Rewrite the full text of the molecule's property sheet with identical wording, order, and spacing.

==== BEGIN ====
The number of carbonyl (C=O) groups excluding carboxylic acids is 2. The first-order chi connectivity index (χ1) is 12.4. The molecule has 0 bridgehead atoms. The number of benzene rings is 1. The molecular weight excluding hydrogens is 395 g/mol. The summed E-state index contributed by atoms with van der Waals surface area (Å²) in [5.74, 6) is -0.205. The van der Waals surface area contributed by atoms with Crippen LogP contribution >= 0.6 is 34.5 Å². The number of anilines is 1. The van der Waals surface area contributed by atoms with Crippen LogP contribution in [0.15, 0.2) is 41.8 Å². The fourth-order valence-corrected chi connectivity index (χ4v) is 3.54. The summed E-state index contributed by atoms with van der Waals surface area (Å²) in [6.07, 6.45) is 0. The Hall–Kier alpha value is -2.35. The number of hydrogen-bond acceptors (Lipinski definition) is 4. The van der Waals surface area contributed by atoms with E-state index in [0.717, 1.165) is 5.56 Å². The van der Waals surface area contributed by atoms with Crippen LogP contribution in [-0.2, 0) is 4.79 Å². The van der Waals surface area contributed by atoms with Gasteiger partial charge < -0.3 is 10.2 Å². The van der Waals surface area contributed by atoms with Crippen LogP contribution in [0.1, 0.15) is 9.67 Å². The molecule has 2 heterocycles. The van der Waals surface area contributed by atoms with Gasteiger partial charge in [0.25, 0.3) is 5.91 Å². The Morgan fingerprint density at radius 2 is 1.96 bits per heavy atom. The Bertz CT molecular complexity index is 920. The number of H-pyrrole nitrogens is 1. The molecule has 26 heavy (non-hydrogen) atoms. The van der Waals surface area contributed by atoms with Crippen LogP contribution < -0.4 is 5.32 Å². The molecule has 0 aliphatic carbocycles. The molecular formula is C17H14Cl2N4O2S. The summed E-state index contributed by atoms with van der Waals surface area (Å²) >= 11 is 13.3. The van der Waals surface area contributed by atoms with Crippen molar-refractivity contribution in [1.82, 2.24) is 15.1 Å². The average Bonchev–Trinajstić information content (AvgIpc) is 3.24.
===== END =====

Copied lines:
The number of carbonyl (C=O) groups excluding carboxylic acids is 2. The first-order chi connectivity index (χ1) is 12.4. The molecule has 0 bridgehead atoms. The number of benzene rings is 1. The molecular weight excluding hydrogens is 395 g/mol. The summed E-state index contributed by atoms with van der Waals surface area (Å²) in [5.74, 6) is -0.205. The van der Waals surface area contributed by atoms with Crippen LogP contribution >= 0.6 is 34.5 Å². The number of anilines is 1. The van der Waals surface area contributed by atoms with Crippen LogP contribution in [0.15, 0.2) is 41.8 Å². The fourth-order valence-corrected chi connectivity index (χ4v) is 3.54. The summed E-state index contributed by atoms with van der Waals surface area (Å²) in [6.07, 6.45) is 0. The Hall–Kier alpha value is -2.35. The number of hydrogen-bond acceptors (Lipinski definition) is 4. The van der Waals surface area contributed by atoms with E-state index in [0.717, 1.165) is 5.56 Å². The van der Waals surface area contributed by atoms with Crippen LogP contribution in [-0.2, 0) is 4.79 Å². The van der Waals surface area contributed by atoms with Gasteiger partial charge < -0.3 is 10.2 Å². The van der Waals surface area contributed by atoms with Crippen LogP contribution in [0.1, 0.15) is 9.67 Å². The molecule has 2 heterocycles. The van der Waals surface area contributed by atoms with Gasteiger partial charge in [0.25, 0.3) is 5.91 Å². The Morgan fingerprint density at radius 2 is 1.96 bits per heavy atom. The Bertz CT molecular complexity index is 920. The number of H-pyrrole nitrogens is 1. The molecule has 26 heavy (non-hydrogen) atoms. The van der Waals surface area contributed by atoms with Crippen LogP contribution < -0.4 is 5.32 Å². The molecule has 0 aliphatic carbocycles. The molecular formula is C17H14Cl2N4O2S. The summed E-state index contributed by atoms with van der Waals surface area (Å²) >= 11 is 13.3. The van der Waals surface area contributed by atoms with Crippen molar-refractivity contribution in [1.82, 2.24) is 15.1 Å². The average Bonchev–Trinajstić information content (AvgIpc) is 3.24.